This is where it gets crazy. While Wilf is sleeping, I call my mom to tell her the story. We talk about our days, and this and that, and then I hear a sound in the backyard. To be more specific, I hear a lamb cry under the deck (where the lambs used to go on hot days when they hung out in the yard.) I quickly hung up on my mom so quickly she probably thought I had some sort of emergency and I went out and found not one, but two lambs under the deck. But here is the crazy thing, the yard was closed; both gates were locked and there was no way for the lambs to get in. It had been locked since the previous night, and I knew I had locked it because I have guinea keets in the chicken tractor in the yard and I didn't want t bear to get them so I made sure to close the gates. And I had also checked to see if the lambs were under the deck earlier that morning. Crazy, right? I was so happy to see them; I had goosebumps about it. It was just so messed up. They were fine. Hungry, thirsty, and upset and covered in burs, but fine. And yes, I could tell they were upset because they just kept crying and wanted nose rubs. Eventually they settled down and had a nice nap under the deck. I kept them in the yard until bedtime and then tucked them in their pen to make sure they were safe. They were very happy to be home and we were happy they were home. Ugh.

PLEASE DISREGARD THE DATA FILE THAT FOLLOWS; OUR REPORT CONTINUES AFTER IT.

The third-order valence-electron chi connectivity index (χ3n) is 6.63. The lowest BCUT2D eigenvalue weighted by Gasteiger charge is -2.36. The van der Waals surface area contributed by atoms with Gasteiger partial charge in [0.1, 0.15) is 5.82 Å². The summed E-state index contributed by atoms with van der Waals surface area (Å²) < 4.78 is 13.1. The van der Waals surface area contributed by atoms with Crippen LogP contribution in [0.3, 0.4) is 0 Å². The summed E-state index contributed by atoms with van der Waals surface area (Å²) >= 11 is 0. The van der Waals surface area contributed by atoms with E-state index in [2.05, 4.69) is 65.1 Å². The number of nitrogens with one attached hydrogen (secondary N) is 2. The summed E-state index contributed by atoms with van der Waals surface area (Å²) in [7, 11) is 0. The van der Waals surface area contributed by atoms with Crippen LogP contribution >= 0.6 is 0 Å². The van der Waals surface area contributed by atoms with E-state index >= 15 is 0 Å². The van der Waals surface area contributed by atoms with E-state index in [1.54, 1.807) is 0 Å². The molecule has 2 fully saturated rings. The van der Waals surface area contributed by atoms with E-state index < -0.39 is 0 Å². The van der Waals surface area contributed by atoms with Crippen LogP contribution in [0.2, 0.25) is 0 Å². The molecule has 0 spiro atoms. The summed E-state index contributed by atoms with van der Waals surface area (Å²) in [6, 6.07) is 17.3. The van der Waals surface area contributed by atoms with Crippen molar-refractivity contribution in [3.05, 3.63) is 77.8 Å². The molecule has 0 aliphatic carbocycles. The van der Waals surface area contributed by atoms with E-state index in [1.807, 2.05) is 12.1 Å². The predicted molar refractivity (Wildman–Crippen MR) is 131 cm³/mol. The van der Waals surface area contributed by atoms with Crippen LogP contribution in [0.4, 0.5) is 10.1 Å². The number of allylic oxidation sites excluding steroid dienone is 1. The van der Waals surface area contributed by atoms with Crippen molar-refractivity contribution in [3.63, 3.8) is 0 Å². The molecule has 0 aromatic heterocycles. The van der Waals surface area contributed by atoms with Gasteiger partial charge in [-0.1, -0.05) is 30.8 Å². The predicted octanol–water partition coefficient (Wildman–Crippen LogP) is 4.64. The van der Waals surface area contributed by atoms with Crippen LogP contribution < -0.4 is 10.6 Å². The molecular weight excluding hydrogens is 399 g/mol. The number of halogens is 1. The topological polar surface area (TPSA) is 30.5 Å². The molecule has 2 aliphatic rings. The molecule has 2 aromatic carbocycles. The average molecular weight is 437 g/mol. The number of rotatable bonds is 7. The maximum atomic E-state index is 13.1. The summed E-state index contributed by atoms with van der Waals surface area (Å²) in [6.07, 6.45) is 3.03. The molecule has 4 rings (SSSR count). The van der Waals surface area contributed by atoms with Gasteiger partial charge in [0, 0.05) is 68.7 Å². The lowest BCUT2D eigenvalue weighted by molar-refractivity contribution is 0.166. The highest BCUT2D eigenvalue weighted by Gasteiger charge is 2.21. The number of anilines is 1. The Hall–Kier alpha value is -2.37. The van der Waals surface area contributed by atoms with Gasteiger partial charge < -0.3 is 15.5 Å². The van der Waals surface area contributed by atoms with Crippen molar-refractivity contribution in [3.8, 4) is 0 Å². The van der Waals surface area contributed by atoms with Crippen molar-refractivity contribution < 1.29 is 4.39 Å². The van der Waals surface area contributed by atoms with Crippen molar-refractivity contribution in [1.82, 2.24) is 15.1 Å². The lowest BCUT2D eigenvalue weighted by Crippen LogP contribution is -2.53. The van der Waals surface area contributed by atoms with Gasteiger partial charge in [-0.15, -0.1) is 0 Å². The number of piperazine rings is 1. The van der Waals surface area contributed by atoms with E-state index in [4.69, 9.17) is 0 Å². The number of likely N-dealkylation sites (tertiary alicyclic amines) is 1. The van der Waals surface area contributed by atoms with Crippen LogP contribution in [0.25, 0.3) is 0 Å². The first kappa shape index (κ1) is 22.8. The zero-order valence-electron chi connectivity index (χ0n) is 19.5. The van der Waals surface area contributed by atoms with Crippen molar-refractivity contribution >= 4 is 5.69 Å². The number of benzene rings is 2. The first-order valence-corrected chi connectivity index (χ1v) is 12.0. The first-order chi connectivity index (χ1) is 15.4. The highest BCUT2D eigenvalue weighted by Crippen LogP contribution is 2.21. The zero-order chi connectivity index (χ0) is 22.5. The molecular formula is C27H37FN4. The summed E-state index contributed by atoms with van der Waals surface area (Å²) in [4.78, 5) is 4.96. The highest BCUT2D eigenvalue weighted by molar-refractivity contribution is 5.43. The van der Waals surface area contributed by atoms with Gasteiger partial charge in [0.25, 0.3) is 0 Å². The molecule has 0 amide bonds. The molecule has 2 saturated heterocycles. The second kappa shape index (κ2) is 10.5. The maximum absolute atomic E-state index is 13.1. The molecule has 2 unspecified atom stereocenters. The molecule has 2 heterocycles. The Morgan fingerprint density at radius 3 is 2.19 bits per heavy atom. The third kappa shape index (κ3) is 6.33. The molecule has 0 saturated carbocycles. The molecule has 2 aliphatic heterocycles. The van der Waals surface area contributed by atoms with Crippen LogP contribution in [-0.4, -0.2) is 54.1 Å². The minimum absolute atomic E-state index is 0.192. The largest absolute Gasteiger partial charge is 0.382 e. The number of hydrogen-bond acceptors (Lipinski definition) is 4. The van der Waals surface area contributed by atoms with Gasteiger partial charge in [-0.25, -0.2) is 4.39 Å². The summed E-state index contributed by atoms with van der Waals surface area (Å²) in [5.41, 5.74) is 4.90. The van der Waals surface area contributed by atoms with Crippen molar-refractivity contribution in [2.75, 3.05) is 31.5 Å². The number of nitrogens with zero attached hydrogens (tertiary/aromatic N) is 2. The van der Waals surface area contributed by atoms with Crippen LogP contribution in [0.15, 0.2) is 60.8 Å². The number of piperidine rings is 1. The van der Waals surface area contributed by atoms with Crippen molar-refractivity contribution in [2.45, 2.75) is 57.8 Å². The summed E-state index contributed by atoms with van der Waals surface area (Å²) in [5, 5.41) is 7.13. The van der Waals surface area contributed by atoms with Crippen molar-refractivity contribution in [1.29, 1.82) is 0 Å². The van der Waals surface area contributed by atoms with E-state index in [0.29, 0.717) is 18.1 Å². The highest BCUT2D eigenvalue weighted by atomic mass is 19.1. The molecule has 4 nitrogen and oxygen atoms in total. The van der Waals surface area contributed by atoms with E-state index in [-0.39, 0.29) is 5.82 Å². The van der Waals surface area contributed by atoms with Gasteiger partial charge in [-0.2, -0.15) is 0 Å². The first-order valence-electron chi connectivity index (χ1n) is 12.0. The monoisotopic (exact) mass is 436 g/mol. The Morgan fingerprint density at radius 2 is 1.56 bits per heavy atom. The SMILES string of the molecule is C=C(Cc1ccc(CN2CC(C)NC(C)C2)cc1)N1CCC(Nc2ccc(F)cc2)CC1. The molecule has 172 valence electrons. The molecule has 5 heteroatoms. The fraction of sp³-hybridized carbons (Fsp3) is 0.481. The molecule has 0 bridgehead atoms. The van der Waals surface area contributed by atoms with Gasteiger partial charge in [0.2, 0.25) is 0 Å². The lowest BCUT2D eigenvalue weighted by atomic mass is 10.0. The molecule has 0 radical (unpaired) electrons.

Nelson, all grown up, and quite the cuddler.

Nelson, all grown up, and quite the cuddler.

Am I Bo-Peep?

So what happened? Well, I don't know what tore down the fence or certain, but it had to have been a bear. But where did the lambs go and how did they get back in? Well, the next day I met up with our house sitter who had watched the lambs and chickens the week before. I told her the story of the lambs missing and return and she looks at me and says, "Well, you know you have a hole in your fence, right?" Um no, I didn't! She said that while we were gone, Hadley, kept escaping the yard and it drove her nuts because she would be trying to leave for work and she would have to chase Hadley around for twenty minutes because she was running around like a maniac. So that was it. No magic, the lambs must have found the hole in the fence and snuck in. Silly animals.